I don’t know how to process everything that happened while I was in Dublin. I also don’t know how to process that I’m home, and that there is a chance that I will never go back to Dublin again. I’m too jaded (that’s the New Yorker in me) to pretend that that will NEVER happen because I simply won’t let it; it may be the case that I won’t have the money to travel extensively, save at all. I’m not helping myself by being jaded, I’m also not helping myself by being cynical, something I’ve been accused of frequently. Part of me feels like my trip is only a dream, and part of me feels like my present life is a dream. I’m struggling to find positivity in a life that I’m rather lucky to lead, because it is not what I want. That much I can say: this is not what I want. However, what I want ended in May. So it’s time to move on.
My story may seem fickle, but I can tell you right now that it is almost November and I’m still very upset that I’m no longer in Dublin. I think about Ireland at least once a day; I even have all the maps from the cities I visited on my walls. I know that for others it may be a harder transition because of a language barrier, or because of a home stay, or for various other reasons that make me seem like a bratty, self-important New Yorker pontificating from her $2000/month soapbox, and that may be true. This is where usually people like me offer advice. We tell you to brush it off, do something that makes you happy, and move on with your life. I am not going to do that. How can I when I still feel so lost because I forgot that my favorite restaurant is on another continent? Or because when I can’t find books at my university’s library my mind always obnoxiously says I bet Trinity would have them? Let’s be honest here, I’m probably the last person y’all want advice from. So here’s what I’ll say, and THIS IS NOT ADVICE. It’s merely a pep-talk: Do you. Take whatever time you need to recover from the loss of your new and shortly-lived lifestyle. I know I’m going to. I’m fine with this, because I know this isn’t the end of my world. My life is better because of Dublin, and so I will move on and be ok. That’s cheesy, I know (the New Yorker inside of me is shaking her head in disgust), but it helps me not be so sad. And, I mean, if I want to go back to Dublin and Trinity, there’s always grad school.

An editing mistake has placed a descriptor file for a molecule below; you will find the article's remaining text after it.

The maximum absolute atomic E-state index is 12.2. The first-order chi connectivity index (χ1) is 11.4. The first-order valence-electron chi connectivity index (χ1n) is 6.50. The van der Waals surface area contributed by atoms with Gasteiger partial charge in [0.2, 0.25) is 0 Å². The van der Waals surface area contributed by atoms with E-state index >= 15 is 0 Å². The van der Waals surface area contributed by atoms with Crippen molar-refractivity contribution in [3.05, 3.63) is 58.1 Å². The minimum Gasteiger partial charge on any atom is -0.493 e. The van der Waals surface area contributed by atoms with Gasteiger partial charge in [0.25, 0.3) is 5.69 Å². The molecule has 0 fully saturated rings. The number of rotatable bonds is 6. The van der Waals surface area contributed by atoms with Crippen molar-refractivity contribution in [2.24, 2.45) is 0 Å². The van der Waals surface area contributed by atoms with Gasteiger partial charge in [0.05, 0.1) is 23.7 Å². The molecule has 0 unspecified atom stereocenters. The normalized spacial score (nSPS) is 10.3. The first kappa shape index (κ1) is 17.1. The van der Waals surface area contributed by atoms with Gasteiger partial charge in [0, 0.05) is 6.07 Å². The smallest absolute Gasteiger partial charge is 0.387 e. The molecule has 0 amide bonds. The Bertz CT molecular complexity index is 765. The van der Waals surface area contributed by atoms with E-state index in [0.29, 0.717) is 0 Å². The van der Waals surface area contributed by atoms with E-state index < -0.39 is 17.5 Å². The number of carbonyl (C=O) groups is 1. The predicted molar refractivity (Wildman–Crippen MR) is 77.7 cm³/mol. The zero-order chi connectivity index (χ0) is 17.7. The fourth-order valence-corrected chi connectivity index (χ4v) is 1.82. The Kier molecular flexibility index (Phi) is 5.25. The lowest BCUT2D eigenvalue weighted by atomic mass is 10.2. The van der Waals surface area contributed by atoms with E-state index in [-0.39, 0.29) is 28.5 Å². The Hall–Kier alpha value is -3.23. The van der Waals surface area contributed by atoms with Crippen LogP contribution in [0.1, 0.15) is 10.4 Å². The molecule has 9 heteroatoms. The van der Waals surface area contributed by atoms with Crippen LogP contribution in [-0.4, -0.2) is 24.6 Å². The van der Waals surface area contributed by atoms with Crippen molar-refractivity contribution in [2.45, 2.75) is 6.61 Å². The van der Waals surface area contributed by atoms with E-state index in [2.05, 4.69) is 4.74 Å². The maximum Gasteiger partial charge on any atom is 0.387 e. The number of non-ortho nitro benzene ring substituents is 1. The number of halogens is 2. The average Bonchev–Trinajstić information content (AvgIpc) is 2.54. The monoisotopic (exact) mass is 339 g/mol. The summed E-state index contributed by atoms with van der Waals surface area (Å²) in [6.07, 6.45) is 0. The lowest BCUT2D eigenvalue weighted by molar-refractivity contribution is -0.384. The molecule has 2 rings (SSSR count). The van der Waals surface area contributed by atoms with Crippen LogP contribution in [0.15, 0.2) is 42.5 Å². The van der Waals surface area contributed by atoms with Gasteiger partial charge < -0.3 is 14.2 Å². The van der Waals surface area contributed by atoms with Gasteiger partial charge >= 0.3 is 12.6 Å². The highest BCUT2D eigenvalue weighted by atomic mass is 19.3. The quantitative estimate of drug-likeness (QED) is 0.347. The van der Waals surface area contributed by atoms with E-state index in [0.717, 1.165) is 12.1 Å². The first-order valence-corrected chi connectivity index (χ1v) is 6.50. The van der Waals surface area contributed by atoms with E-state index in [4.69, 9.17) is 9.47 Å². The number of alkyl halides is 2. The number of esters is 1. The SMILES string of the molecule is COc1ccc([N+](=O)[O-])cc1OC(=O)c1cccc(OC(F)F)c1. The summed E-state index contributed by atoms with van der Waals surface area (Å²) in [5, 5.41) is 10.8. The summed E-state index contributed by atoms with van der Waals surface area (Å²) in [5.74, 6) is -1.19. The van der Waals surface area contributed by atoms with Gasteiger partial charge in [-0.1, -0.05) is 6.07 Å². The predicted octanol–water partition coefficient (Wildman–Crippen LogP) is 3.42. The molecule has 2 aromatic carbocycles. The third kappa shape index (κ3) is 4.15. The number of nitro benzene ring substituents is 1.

Elizabeth Cole is a student at Fordham University and studied abroad with IFSA-Butler at Trinity College Dublin in 2013.